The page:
Everyone has that day in their life that they will always remember. No matter how long ago it was, you can recall it like it was yesterday. You can remember the most insignificant of details embedded in your memory. This is the kind of day that turns everything you know upside down. For Private First Class Matt Pedersen, that day was November 6, 2004.
During his tour in Iraq, Pedersen was riding in the back of a seven-ton Marine vehicle with 20 other soldiers, just a few miles outside of their base. In the distance, an Iraqi police car sat off to the side of the road. The driver jumped into the car, and made a direct path straight at the Marine truck.
“Marine drivers are trained to take the brunt of any collision,” says Matt. “It is part of their training to protect the rest of the passengers.”
The suicide bomber’s car was filled with white phosphorus, which exploded upon impact. When it struck the Marine truck head-on, it turned the two vehicles into a giant fireball.
Fortunately for Pedersen’s unit, everyone survived the crash, including the driver. The only fatality was the suicide bomber, whose car was ripped to pieces, leaving only one tire and one axle in the sand.
Everyone helped those who were injured out of the truck, and transferred them onto a stretcher (Matt and another soldier had suffered the most damage).
“The base that we were stationed at had been stripped down to the bare minimum,” says Matt, “so there wasn’t much more than bandages available.”
Matt was taken to Longstool, Germany, for medical attention. At this time, both of his legs were still intact, however, they had swollen to 3-4 times their normal size. Matt would spend a few days in the ICU in Germany where he received two blood transfusions and was treated for third-degree burns on his hands and face. He also received skin grafts on his left hand and left calf, and was treated for several shrapnel wounds in his left arm, hip and even in his neck, where it missed his carotid artery by one-eighth of an inch.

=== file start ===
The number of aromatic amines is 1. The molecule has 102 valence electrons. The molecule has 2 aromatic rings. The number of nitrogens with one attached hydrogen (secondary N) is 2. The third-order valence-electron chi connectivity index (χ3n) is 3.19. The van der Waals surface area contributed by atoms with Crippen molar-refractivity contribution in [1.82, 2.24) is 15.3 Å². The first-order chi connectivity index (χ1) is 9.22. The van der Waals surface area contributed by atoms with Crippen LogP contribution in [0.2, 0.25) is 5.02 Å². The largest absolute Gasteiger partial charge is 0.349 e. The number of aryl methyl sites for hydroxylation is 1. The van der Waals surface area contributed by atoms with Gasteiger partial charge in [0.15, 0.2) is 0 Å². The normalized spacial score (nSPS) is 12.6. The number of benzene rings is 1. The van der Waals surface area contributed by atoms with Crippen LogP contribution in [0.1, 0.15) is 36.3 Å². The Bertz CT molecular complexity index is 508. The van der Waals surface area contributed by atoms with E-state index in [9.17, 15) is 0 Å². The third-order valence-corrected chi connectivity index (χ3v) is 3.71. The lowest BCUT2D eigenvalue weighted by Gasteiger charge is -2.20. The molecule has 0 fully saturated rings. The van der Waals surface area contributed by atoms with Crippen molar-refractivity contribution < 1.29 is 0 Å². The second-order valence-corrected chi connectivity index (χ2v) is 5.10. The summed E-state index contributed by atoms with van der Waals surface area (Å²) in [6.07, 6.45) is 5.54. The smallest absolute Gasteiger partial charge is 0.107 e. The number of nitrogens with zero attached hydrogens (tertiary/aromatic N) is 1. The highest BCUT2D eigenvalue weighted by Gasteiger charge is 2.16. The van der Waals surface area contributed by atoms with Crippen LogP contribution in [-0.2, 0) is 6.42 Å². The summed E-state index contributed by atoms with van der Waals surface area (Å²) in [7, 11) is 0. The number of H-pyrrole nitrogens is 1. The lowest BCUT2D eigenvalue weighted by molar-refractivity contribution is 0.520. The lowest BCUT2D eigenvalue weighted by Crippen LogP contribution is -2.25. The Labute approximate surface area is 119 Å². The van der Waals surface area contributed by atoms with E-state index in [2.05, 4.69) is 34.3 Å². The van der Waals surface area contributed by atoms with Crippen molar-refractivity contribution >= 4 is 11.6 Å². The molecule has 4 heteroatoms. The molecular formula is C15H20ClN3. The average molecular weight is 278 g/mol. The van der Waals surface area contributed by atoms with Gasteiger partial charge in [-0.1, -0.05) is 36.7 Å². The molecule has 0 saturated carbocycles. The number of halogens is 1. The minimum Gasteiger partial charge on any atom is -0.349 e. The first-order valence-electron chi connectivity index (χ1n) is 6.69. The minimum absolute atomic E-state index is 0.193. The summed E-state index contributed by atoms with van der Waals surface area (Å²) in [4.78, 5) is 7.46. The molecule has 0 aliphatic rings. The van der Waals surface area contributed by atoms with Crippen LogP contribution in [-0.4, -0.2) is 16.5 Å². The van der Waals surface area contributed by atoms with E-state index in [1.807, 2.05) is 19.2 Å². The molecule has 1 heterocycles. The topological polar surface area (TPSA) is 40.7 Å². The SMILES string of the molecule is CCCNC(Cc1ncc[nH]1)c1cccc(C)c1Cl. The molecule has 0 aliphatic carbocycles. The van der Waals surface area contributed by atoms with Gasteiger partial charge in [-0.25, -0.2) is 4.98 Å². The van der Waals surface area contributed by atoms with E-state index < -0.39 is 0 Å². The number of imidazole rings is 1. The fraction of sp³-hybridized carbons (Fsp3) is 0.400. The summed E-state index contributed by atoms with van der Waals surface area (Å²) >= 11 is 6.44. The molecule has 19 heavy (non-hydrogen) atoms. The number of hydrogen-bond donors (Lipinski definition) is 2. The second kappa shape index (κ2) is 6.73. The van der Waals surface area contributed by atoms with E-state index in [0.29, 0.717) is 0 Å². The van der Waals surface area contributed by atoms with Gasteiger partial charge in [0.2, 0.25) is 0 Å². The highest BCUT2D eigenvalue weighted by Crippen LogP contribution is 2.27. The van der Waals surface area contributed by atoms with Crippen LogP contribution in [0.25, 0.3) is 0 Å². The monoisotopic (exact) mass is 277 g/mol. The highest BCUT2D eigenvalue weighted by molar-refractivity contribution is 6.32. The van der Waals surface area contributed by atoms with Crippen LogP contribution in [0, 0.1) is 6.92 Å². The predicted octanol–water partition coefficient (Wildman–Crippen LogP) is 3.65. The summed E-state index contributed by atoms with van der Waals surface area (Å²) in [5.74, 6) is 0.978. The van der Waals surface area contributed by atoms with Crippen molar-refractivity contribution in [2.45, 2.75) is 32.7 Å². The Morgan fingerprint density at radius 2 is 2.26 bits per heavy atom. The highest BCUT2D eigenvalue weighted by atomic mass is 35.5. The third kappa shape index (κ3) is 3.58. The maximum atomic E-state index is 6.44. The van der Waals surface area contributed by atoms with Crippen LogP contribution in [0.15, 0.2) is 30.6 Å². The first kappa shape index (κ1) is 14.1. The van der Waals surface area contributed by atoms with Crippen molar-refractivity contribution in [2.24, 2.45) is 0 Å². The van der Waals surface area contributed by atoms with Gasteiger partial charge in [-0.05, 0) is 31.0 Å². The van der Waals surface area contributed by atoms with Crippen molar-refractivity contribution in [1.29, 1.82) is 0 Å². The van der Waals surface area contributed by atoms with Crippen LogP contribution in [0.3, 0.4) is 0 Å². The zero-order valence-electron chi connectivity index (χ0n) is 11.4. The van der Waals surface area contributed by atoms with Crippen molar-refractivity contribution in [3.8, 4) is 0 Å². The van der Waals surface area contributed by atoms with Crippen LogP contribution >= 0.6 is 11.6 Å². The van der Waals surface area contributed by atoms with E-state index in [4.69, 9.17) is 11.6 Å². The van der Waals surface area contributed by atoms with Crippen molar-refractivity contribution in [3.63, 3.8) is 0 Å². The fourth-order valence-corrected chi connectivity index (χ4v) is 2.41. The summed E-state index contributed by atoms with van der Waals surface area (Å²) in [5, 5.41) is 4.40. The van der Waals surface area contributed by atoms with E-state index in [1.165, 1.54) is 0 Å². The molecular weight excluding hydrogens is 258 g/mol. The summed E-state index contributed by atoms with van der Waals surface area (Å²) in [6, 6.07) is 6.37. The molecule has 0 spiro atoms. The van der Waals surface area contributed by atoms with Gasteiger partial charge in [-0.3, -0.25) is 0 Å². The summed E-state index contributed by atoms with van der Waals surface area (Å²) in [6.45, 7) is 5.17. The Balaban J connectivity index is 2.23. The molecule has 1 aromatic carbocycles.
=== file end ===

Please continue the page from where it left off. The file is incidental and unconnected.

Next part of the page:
After a year of recovery, Pedersen was later taken to Walter Reed Hospital in Washington, D.C. Although his right foot was still intact, the bones in his foot had disintegrated from the blast. The doctors attempted a trial procedure with a partial foot prosthesis, however it was never comfortable enough for Matt’s day-to-day living. Two years after the horrible explosion in Iraq, Matt’s right leg was amputated below the knee.
Private Pedersen received a Purple Heart from the Secretary of the Army, Les Brownley, who personally visited him in his hospital bed. He also received the Combat Infantry Badge, the Global War on Terrorists Medal and the Expeditionary War on Terrorists Medal.
“I received so much love and support from my family and friends when I finally came home. I hadn’t seen them in years, and I was very excited to be home,” says Matt. “The city of Angola, Indiana, threw me a welcome home celebration, where I received a letter from Mayor Richard Hickman, declaring the day “Private First Class Matthew Pedersen Day.”
After struggling with several prosthetic facilities, Matt finally found the right fit for him at SRT Prosthetics. Matt is now the first amputee in Indiana to be fit with the Power Foot BiOM by a private prosthetic facility.
“SRT is awesome,” says Matt. “They know exactly what I need to be comfortable, and my phantom pains have significantly reduced. The technology of the Power Foot BiOM is amazing. I can keep it on longer because I don’t get as sore, I don’t have to stop when I get to a curb, and I hardly have to use any effort when going up or down stairs.”
Matt now works at Frontier Communications in Fort Wayne and lives in Auburn, Indiana, with his wife, Desiree, and four children Myiah, Kyrstin, Ethan and Addison.
After bravely serving his country, the staff at SRT is very proud to not only know Matt, but also to provide him with this life-changing care.